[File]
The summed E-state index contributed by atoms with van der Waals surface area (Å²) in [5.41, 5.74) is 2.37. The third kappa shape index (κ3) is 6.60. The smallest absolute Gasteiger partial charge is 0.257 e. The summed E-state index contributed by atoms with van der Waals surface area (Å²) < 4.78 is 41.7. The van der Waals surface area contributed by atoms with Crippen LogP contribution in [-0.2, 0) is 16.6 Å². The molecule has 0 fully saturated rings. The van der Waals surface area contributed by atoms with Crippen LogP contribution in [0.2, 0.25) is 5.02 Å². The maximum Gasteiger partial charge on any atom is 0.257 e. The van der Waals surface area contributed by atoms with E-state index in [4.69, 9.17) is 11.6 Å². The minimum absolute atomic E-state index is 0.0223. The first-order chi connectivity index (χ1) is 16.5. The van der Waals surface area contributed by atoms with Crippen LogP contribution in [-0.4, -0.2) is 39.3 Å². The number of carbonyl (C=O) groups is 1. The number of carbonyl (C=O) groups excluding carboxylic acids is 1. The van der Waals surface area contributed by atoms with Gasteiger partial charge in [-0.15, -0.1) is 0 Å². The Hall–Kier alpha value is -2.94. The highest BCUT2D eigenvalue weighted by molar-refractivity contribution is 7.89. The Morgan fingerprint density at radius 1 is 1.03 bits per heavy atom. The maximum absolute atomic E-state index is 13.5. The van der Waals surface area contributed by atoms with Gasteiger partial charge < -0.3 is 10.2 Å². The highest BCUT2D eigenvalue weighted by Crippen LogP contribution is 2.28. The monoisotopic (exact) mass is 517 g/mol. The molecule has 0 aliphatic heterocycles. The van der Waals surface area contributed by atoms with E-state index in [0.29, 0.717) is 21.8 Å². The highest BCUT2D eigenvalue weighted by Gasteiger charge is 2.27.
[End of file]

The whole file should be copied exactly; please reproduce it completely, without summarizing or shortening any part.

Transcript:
The summed E-state index contributed by atoms with van der Waals surface area (Å²) in [5.41, 5.74) is 2.37. The third kappa shape index (κ3) is 6.60. The smallest absolute Gasteiger partial charge is 0.257 e. The summed E-state index contributed by atoms with van der Waals surface area (Å²) < 4.78 is 41.7. The van der Waals surface area contributed by atoms with Crippen LogP contribution in [-0.2, 0) is 16.6 Å². The molecule has 0 fully saturated rings. The van der Waals surface area contributed by atoms with Crippen LogP contribution in [0.2, 0.25) is 5.02 Å². The maximum Gasteiger partial charge on any atom is 0.257 e. The van der Waals surface area contributed by atoms with E-state index in [4.69, 9.17) is 11.6 Å². The minimum absolute atomic E-state index is 0.0223. The first-order chi connectivity index (χ1) is 16.5. The van der Waals surface area contributed by atoms with Crippen LogP contribution in [-0.4, -0.2) is 39.3 Å². The number of carbonyl (C=O) groups is 1. The number of carbonyl (C=O) groups excluding carboxylic acids is 1. The van der Waals surface area contributed by atoms with Gasteiger partial charge in [-0.15, -0.1) is 0 Å². The Hall–Kier alpha value is -2.94. The highest BCUT2D eigenvalue weighted by molar-refractivity contribution is 7.89. The Morgan fingerprint density at radius 1 is 1.03 bits per heavy atom. The maximum absolute atomic E-state index is 13.5. The van der Waals surface area contributed by atoms with Gasteiger partial charge < -0.3 is 10.2 Å². The highest BCUT2D eigenvalue weighted by Crippen LogP contribution is 2.28. The monoisotopic (exact) mass is 517 g/mol. The molecule has 0 aliphatic heterocycles. The van der Waals surface area contributed by atoms with E-state index in [0.29, 0.717) is 21.8 Å². The highest BCUT2D eigenvalue weighted by Gasteiger charge is 2.27.